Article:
12A full man– a man with a wide knowledge of things wholly, and with diligence and attention. Some books also may be read by deputy(14) and extracts made of them by others, but that would(15) be only in the less important arguments and the meaner sort of books; else distilled（蒸馏；提取…的精华） books are like common distilled waters (16), flashy things(17). //Reading maketh a full man, conference( consultation, conversation) a ready man, and writing an exact man. And therefore, if a man write little, he had need3A full man– a man with a wide knowledge of thingsA ready man– a man who can answer things readily and freely./ exact man—a man who speaks and write with accuracy.
13have a great memory; if he confer (converse, speak)little, he had need have a present wit(born gift); and if he read little, he had need have more cunning, to seem to know that(18) he doth not. Histories make men wise; poets, witty(19); the mathematics, subtle; natural philosophy, deep; moral, grave; logic and rhetoric, able to contend. Abeunt studia in mores. (20) Nay, there is no stond(21) or impediment in the wit but may be wrought out by fit studies,If a man write little,… memory—”write” = take note; “ had need have”= would need to have
14like as diseases of the body may have appropriate exercises like as diseases of the body may have appropriate exercises. Bowling is good for the stone and reins(22), shooting for the lungs and breast, gentle walking for the stomach, riding for the head, and the like. So if a man's wit be wandering, let him study the mathematics; for in demonstrations, if his wit be called away never so little, he must begin again. If his wit be not apt to distinguish or find differences, let him study the
15schoolmen(23), for they are Cumini sectores schoolmen(23), for they are Cumini sectores. If'he be not apt to beat over matters(24) and to call up one thing to prove and illustrate another, let him study the lawyer's cases. So every defect of the mind may have a special receipt(25).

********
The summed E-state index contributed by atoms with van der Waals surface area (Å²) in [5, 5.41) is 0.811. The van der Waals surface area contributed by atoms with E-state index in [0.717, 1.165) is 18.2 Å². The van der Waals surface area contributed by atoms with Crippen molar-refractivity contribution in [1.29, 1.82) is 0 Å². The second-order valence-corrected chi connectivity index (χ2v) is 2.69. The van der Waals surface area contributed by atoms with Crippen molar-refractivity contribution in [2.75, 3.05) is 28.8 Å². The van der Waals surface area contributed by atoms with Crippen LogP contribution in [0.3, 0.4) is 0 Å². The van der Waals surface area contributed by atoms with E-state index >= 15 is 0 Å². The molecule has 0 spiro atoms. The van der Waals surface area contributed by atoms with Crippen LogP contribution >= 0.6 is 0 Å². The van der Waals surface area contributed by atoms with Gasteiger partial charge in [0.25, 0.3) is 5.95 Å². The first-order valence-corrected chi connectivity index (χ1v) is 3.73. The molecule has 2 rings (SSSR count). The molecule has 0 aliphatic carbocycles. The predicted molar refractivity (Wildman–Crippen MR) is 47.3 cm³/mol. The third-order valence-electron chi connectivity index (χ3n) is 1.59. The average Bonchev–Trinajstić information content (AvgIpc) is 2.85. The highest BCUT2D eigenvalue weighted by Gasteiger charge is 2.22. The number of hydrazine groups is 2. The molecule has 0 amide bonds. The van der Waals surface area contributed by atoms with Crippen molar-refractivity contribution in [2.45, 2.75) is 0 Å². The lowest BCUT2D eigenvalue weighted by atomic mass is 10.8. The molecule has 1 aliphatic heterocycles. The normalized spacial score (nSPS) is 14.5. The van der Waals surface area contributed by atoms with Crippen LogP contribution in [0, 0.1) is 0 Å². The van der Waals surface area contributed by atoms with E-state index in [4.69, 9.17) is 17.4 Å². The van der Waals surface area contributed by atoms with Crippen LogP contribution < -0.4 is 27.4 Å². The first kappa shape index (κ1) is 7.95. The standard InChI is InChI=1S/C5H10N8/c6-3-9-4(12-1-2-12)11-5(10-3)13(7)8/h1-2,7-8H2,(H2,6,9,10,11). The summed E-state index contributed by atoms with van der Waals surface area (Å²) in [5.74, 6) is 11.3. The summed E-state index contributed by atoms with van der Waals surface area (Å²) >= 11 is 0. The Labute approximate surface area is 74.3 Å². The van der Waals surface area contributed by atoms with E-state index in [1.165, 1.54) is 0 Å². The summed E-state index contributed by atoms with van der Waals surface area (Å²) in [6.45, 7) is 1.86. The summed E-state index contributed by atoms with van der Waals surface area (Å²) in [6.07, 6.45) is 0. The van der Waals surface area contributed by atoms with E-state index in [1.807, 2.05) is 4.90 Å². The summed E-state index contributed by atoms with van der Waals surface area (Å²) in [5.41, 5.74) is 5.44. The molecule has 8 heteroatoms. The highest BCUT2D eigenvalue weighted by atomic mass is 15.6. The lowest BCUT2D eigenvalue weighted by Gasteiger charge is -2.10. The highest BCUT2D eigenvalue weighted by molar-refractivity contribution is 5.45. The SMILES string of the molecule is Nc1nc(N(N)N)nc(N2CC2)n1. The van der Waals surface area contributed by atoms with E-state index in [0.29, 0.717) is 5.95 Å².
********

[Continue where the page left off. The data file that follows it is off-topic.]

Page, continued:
16Notes: (1) privateness and retiring: private life and retirement or when one is alone and away from company. (2) expert: experienced (rather than learned) or men with much experience. (3)general counsels– the giving of advice on general topics. (4) the plots and marshalling of affairs– the planning and the directing of affairs. (5) those are that learned– learned men, scholars. (6) sloth– lazy (coming from a lazy animal树懒
17(7) humor: mannerism, implying absurd error (7) humor: mannerism, implying absurd error. (8) they … by experience– They (studies) improve a person’s nature abilities and are themselves made more complete by experience. (9) pruning: originally proyning– old spelling –meaning: trimming, or cutting off the superfluous and burdensome parts. (10) too much large– too general or impractical. (11) bounded in by experience– restricted by experience. (12) crafty men—men who have some special skill ( crafty”= skillful, ingenious, having some special skill).
18(13) curiously: with thoroughness and care (13) curiously: with thoroughness and care. (14) read by deputy—read with the assistance of others./ extract– passages taken from books(15) would: should. But to read by deputy and to have extracts made of books by other persons should be done only in the case of books with less important subject-matter and of little value (“argument”= the content or subject matter of books).(16) distilled books– books from which the better parts have been extracted; distilled waters: infusions of herbs,etc., used as home remedies. (17) flat and tasteless things.
19(18) that: that which. (19) witty: imaginative,inventive (18) that: that which. (19) witty: imaginative,inventive. (20) Abeunt studia in mores (Latin) “ Studirs culminate in manners” (Ovid, Horides), or studies go into forming one’s character. (21)“stond”: hindrance, block, drawback or difficulty. (22) reins– gall bladder and (23 ) the schoolmen: medieval theologians. 24) beat over matters: make thorough examinations of things. 25) receipt: cure, prescription.